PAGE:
Incandescent light bulbs to get banned in Serbia in 2020

LightingBusinessSouth-East European INDUSTRIAL Мarket - issue 4/2019 • 07.11.2019

Incandescent light bulbs to get banned in Serbia in 2020

New rules in Serbia will ban the use of some energy-inefficient products including incandescent light bulbs, Balkan Energy News reported. The new regulation will enter into force in mid-2020. It was announced at a panel on energy efficiency and proper use of electricity, which took place earlier this year in Serbia. On July 1 2018, Montenegro also launched a phase-out of incandescent bulbs, which will be completed on July 1 2020.


“An incandescent bulb consumes five times more energy than a neon lamp, and even 10 times more than a LED bulb, so this decision will have a significant impact on energy efficiency”, said Milos Banjac, assistant energy and mining minister in charge of renewable energy sources and energy efficiency. The new rules will be focused primarily on curbing imports of energy-inefficient products, Banjac added.

He also announced that a state fund for energy efficiency, which will be intended for citizens, could be launched by the beginning of next year. The fund will approve soft loans and grants to citizens for the implementation of energy efficiency measures.

“The model to be applied for building renovation will be a combination of credit lines from banks and grants from the fund, and for the purchase of energy efficient products, citizens will get vouchers”, the assistant minister further informed. He added that the founding of the State Energy Efficiency Fund by the end of this year, which is one of the conditions for obtaining additional funds from the European Union.

“We plan to have about EUR 30 million in the fund. At the moment, there’s about EUR 10 million, and we will receive an additional 10 from the EU. These funds will be directed towards the citizens, unlike the current budget funds of about EUR 1,5 million, which were directed towards local self-governments and their rehabilitation projects for schools, hospitals, kindergartens”, Banjac also disclosed and noted that this fund could become active as soon as early 2020.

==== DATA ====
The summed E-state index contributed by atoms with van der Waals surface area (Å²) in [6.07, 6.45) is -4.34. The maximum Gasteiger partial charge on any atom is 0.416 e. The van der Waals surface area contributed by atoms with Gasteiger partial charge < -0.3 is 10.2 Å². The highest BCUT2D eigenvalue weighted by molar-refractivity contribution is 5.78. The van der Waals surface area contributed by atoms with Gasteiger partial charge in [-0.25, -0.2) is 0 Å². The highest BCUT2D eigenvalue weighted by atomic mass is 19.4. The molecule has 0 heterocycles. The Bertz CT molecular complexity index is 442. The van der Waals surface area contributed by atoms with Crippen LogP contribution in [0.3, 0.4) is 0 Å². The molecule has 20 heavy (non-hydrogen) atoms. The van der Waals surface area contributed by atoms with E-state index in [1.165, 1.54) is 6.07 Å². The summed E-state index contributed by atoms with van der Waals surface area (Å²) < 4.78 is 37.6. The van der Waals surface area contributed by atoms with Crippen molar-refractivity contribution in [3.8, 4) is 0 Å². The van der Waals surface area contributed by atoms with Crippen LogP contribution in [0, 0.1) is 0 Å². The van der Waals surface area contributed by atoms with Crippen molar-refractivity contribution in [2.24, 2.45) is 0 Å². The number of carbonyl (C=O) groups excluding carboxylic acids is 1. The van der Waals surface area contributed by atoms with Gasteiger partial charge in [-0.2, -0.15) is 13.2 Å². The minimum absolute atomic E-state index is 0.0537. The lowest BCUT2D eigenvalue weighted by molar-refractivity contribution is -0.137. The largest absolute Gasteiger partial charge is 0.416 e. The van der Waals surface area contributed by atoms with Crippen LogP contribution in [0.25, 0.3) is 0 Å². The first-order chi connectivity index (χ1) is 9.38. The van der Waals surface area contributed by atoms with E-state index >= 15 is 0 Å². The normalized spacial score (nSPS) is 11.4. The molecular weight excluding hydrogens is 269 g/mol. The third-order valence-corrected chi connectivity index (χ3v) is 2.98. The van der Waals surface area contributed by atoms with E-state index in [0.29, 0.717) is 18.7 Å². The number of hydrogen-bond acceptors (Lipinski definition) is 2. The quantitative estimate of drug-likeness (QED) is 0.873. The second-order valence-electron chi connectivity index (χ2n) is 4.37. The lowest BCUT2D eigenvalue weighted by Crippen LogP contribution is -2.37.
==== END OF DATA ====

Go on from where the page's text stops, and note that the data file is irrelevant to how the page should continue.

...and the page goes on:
He reminded that energy consumption in residential buildings in Serbia was three times higher than in Europe (160 kWh per square meter, compared to 50 kWh), but also that companies were introducing an energy management system that entails the sending of annual reports by large consumers to the ministry on their energy savings.

“Citizens can reduce their electricity bills by 10% to 15% by changing the way they use electricity and by using more energy-efficient devices”, Radovan Stanic, head of electricity supply at state power utility Elektroprivreda Srbije (EPS), stated. He noted that from July citizens will start receiving electricity bills that will include a new energy efficiency fee.

“It will be charged RSD 0,015 (EUR 0,000127) per kWh, which means that for an average monthly consumption of 400 kWh, the total fee amount will be RSD 6”, Stanic said.
“The ministry is drafting a strategy for energy efficiency in the building sector, which will include instructions for building renovation. This document should be presented to the public in six months to a year”, commented Jelena Vukanovic, an energy efficiency expert at the Ministry of Construction, Transportation and Infrastructure.